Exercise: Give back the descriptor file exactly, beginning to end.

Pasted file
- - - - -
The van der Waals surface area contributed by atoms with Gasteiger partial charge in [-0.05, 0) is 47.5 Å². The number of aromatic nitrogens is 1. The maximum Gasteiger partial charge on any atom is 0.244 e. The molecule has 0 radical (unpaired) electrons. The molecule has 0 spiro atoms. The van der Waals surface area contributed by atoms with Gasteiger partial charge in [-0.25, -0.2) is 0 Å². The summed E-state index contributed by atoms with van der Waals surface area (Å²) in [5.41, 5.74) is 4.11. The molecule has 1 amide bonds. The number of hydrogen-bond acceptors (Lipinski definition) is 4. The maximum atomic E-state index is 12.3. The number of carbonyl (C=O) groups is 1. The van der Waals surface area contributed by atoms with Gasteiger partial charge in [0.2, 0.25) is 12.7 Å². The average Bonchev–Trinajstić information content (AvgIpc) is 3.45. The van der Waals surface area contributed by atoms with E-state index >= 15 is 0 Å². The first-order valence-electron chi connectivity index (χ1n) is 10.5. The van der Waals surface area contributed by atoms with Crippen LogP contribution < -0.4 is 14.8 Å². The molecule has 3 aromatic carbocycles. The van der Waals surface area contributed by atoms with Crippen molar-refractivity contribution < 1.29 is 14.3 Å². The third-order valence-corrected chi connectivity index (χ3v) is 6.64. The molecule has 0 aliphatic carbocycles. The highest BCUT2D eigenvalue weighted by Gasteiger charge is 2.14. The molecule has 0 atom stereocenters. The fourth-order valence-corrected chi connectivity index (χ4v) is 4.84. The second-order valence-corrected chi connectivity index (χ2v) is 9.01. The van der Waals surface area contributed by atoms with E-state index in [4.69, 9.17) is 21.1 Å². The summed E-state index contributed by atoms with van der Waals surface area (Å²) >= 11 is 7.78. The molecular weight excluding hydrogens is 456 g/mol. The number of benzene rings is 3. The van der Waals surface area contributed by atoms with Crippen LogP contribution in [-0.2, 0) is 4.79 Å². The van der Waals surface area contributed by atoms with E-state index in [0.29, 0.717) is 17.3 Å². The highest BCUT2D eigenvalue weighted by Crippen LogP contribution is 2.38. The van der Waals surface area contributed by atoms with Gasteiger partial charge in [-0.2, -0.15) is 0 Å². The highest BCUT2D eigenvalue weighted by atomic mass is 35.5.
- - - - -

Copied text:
The van der Waals surface area contributed by atoms with Gasteiger partial charge in [-0.05, 0) is 47.5 Å². The number of aromatic nitrogens is 1. The maximum Gasteiger partial charge on any atom is 0.244 e. The molecule has 0 radical (unpaired) electrons. The molecule has 0 spiro atoms. The van der Waals surface area contributed by atoms with Gasteiger partial charge in [-0.25, -0.2) is 0 Å². The summed E-state index contributed by atoms with van der Waals surface area (Å²) in [5.41, 5.74) is 4.11. The molecule has 1 amide bonds. The number of hydrogen-bond acceptors (Lipinski definition) is 4. The maximum atomic E-state index is 12.3. The number of carbonyl (C=O) groups is 1. The van der Waals surface area contributed by atoms with Gasteiger partial charge in [0.2, 0.25) is 12.7 Å². The average Bonchev–Trinajstić information content (AvgIpc) is 3.45. The van der Waals surface area contributed by atoms with E-state index >= 15 is 0 Å². The first-order valence-electron chi connectivity index (χ1n) is 10.5. The van der Waals surface area contributed by atoms with Crippen LogP contribution < -0.4 is 14.8 Å². The molecule has 3 aromatic carbocycles. The van der Waals surface area contributed by atoms with Crippen molar-refractivity contribution < 1.29 is 14.3 Å². The third-order valence-corrected chi connectivity index (χ3v) is 6.64. The molecule has 0 aliphatic carbocycles. The highest BCUT2D eigenvalue weighted by Gasteiger charge is 2.14. The molecule has 0 atom stereocenters. The fourth-order valence-corrected chi connectivity index (χ4v) is 4.84. The second-order valence-corrected chi connectivity index (χ2v) is 9.01. The van der Waals surface area contributed by atoms with E-state index in [4.69, 9.17) is 21.1 Å². The summed E-state index contributed by atoms with van der Waals surface area (Å²) >= 11 is 7.78. The molecular weight excluding hydrogens is 456 g/mol. The number of benzene rings is 3. The van der Waals surface area contributed by atoms with Crippen LogP contribution in [-0.2, 0) is 4.79 Å². The van der Waals surface area contributed by atoms with E-state index in [0.29, 0.717) is 17.3 Å². The highest BCUT2D eigenvalue weighted by Crippen LogP contribution is 2.38. The van der Waals surface area contributed by atoms with Gasteiger partial charge in [-0.2, -0.15) is 0 Å². The highest BCUT2D eigenvalue weighted by atomic mass is 35.5.